In Mahler’s Symphony No. 6 “everything is gleam, splendor, adventure and fury. It turned out to be remarkably airy, wonderfully clear, and distressing in its beauty.”
Daniel Harding and the Bavarian Radio Symphony Orchestra present this opus along with the Funeral Music of Queen Mary by Henry Purcell – an unusual combination considering the very different time frames of their conception but not so uncommon when considering the subject matter they both address: death.
Media vita in morte sumus – in the midst of life in death we are. Purcell composed his funeral music for the obituary of Queen Mary II of England who fell victim to smallpox at a mere 32 years of age. A relationship so deep-rooted between ruler and artist that Purcell wanted the opus played at his own funeral as well. Gustav Mahler’s Symphony No. 6, on the other hand, seems like a prelude to the harsh strokes of fate that were yet to befall him, the worst of which would prove the death of his beloved daughter. This piece, sometimes referred to as the “tragic one” and featuring the notorious hammer blows, is Mahler’s only symphony ending in a minor key, undoubtedly a very personal comment on the inescapability of fate.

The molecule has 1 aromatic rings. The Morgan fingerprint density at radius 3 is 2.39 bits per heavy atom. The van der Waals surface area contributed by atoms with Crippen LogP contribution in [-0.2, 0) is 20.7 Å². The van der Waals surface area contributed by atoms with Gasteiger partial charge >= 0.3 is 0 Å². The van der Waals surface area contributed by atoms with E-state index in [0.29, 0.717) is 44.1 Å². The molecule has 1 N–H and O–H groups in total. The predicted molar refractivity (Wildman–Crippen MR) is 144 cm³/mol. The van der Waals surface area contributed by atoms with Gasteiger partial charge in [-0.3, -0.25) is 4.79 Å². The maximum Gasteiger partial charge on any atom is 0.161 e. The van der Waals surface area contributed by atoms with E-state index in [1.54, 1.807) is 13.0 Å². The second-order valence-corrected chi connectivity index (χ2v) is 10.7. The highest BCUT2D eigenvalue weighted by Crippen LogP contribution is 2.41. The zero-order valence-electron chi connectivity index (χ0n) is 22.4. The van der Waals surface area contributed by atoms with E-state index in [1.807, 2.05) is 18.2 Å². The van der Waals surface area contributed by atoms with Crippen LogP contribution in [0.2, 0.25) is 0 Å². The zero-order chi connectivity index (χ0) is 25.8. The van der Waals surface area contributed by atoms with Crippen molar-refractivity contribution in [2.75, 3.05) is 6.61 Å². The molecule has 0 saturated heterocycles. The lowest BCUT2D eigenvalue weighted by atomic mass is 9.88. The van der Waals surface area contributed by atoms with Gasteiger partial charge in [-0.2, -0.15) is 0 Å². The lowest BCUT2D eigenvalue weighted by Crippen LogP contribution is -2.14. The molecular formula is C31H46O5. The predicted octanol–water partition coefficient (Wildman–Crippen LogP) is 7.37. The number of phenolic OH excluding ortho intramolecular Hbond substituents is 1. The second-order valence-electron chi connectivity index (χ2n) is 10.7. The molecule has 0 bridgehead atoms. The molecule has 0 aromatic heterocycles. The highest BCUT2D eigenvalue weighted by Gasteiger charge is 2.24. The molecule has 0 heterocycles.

“Harding’s greatest achievement is the way he fashions the tragic nature of the pieces without severity, neither prolonged, nor solemn, but with his head held high” (Abendzeitung). The young British conductor directs the Symphony Orchestra and Choir of the Bayrischer Rundfunk in a most confident and inspiring manner. The “fantastic soloists, Harding’s overview, his control, as well as his fine feel for tempo, setting, and for the relentless shifts of phases” (Muenchner Merkur) deserve special appreciation.
Funeral Sentences for the Death of Queen Mary
Symphony No. 6 in A minor “Tragic”